Take a jump back to 1974 and we see ‘Blazing Saddles’, one of the funniest movies of all time that wouldn’t get past a sales pitch nowadays. Mel Brookes had lots of complaints ‘but mostly from white people’. Richard Pryor was one of the writers but didn’t get to play the lead because of his drug convictions.
    Seems we all went backward from this point.

  5. Helen Martin says:

    First time the list of titles resonates with me. All the way from Roger Rabbit to Blazing Saddles. I mentioned to some friends that Blazing Saddles was one of my all time favourites and had them shrink away in horror, “that’s such a racist movie” I was surprised to learn from my husband that the destruction of the red line buses was exactly the way it’s shown in Roger Rabbit, another all time favourite. Think I’ll put that on tonight.
    Somehow I haven’t seen Blues Brothers but if it has Aretha Franklin singing it’s got my vote. I think I know what Brooke means by blaxploitation but other than the backup singers in this clip I don’t see it and MS Franklin’s performance makes you want to stand and cheer.

  6. Wayne Mook says:

    I always had a soft spot for Weird Science, it featured Killing Joke’s Eighties, but I guess I was the age it was aimed at then.


  7. Wayne Mook says:

    PS meant to say if you want a Hollywood Blaxploitation film, try Live and Let Die.


  8. Ian Luck says:

    I love ‘Weird Science’ and detest ‘Home Alone’ ‘Weird Science’ has lots of little nods for the sci-fi/horror movie fan, the best of which is having guys from ‘Mad Max’, and ‘The Hills Have Eyes’ (“Could we keep this between ourselves – I’d hate to lose my teaching job.”). It has a very young Robert Downey junior, and the late, great Bill Paxton, as the montrous Chet, from whom comes the best thing ever to say to someone with a bad hangover: ” Would you like a greasy pork chop, served in a dirty ashtray?” I can’t top that, so I’ll go.

  9. Peter Tromans says:

    These films benefit from excellent actors, Chase, Wilder, Martin, Candy…, who make the most of the material.

  10. Jan says:

    You know when you think about your favourite pictures I wonder if they are best thought of in terms of the decades they were made in.
    Me favourite films of the 1970s, 1980s etc. Films from different eras are hard to compare some how.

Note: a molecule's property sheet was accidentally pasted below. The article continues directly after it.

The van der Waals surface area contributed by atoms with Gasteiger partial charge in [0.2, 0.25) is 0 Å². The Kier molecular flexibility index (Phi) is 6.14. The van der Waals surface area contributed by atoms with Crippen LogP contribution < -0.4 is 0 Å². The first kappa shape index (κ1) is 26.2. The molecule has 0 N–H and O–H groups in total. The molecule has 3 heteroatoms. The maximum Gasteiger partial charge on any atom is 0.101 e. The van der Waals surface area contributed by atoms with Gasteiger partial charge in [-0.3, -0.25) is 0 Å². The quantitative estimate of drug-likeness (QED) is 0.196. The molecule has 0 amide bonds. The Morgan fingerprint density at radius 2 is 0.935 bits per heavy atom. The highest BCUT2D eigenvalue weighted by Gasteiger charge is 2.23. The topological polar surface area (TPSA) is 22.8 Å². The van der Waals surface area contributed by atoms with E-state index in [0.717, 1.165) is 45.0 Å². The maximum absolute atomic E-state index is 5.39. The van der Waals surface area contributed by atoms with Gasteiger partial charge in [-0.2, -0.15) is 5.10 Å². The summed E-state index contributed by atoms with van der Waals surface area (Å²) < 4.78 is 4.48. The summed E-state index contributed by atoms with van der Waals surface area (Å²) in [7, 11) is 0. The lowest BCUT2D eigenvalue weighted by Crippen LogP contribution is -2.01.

Helen for some reason I am having right trouble with this blessed tablet sending you these pictures of Tivertons canal. I have a load and when I am compiling photos for Facebook posts it’s easy I just pick a few and form an album. Doddle even if photos 3 years old.

    Now for some reason I am 2 thick to figure out I have to scroll back 12 months pick out a picture put it on an e mail then scroll all the way back again. I’m worn out. Am going to Tiverton again in a couple of weeks I just like the quiet and the horse plodding along the tow path it’s so beautiful the route along the canal. . Providing it isn’t tippling down will take a few pics for u. I KNOW there must be a shortcut to this photo album contraption. Ruddy thing.
    At least we will find out if there’s been any progress reinstating the railway line. Probably like a busy building site. With no peace @ all!

    Not booking this trip for photo taking purposes as I have been defeated by Amazon honestly!

  11. Helen Martin says:

    Mercy, Jan. I am on Facebook if that’s easier, although printing off Facebook is harder. My man is still in hospital with no internet access but is cheerful and saying he can feel improvement. The physioterrorists are pleased too and he should be going to rehab soon. The canal should be just the thing.

    I have just found Hadley Freeman’s “Life Moves Pretty Fast” and am reading about Dirty Dancing. It’s very idiosyncratic but says a lot of good stuff already about 80s movies and I’m only on page 25. (Another author whose name made me think she was male. I’m waiting for families to believe their daughters can succeed in life without having to hide under a male sounding name.)

  12. Chris Everest says:

    My brother told me Pee Wee Herman was funny. He lied.
    I suspect it was because I told him the Quiller Memorandum had a brilliant ending.
    He went to live in Aberdeen.